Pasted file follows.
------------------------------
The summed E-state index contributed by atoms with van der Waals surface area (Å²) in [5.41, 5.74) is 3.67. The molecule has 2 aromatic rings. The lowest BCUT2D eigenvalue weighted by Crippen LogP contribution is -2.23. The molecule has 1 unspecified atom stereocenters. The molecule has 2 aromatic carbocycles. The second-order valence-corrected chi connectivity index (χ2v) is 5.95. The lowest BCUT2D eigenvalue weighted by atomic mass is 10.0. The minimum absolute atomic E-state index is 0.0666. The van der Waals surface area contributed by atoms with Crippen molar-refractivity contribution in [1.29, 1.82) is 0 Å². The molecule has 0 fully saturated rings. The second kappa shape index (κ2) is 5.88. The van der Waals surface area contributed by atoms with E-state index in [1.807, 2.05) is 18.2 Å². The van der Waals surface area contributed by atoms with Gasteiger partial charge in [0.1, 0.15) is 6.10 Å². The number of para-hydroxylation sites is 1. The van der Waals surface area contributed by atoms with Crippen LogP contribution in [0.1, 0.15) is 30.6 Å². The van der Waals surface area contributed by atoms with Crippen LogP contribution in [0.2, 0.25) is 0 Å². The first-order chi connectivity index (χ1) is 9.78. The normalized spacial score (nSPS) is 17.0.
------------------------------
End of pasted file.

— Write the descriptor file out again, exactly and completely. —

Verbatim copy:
The summed E-state index contributed by atoms with van der Waals surface area (Å²) in [5.41, 5.74) is 3.67. The molecule has 2 aromatic rings. The lowest BCUT2D eigenvalue weighted by Crippen LogP contribution is -2.23. The molecule has 1 unspecified atom stereocenters. The molecule has 2 aromatic carbocycles. The second-order valence-corrected chi connectivity index (χ2v) is 5.95. The lowest BCUT2D eigenvalue weighted by atomic mass is 10.0. The minimum absolute atomic E-state index is 0.0666. The van der Waals surface area contributed by atoms with Crippen molar-refractivity contribution in [1.29, 1.82) is 0 Å². The molecule has 0 fully saturated rings. The second kappa shape index (κ2) is 5.88. The van der Waals surface area contributed by atoms with E-state index in [1.807, 2.05) is 18.2 Å². The van der Waals surface area contributed by atoms with Gasteiger partial charge in [0.1, 0.15) is 6.10 Å². The number of para-hydroxylation sites is 1. The van der Waals surface area contributed by atoms with Crippen LogP contribution in [0.1, 0.15) is 30.6 Å². The van der Waals surface area contributed by atoms with Crippen LogP contribution in [0.2, 0.25) is 0 Å². The first-order chi connectivity index (χ1) is 9.78. The normalized spacial score (nSPS) is 17.0.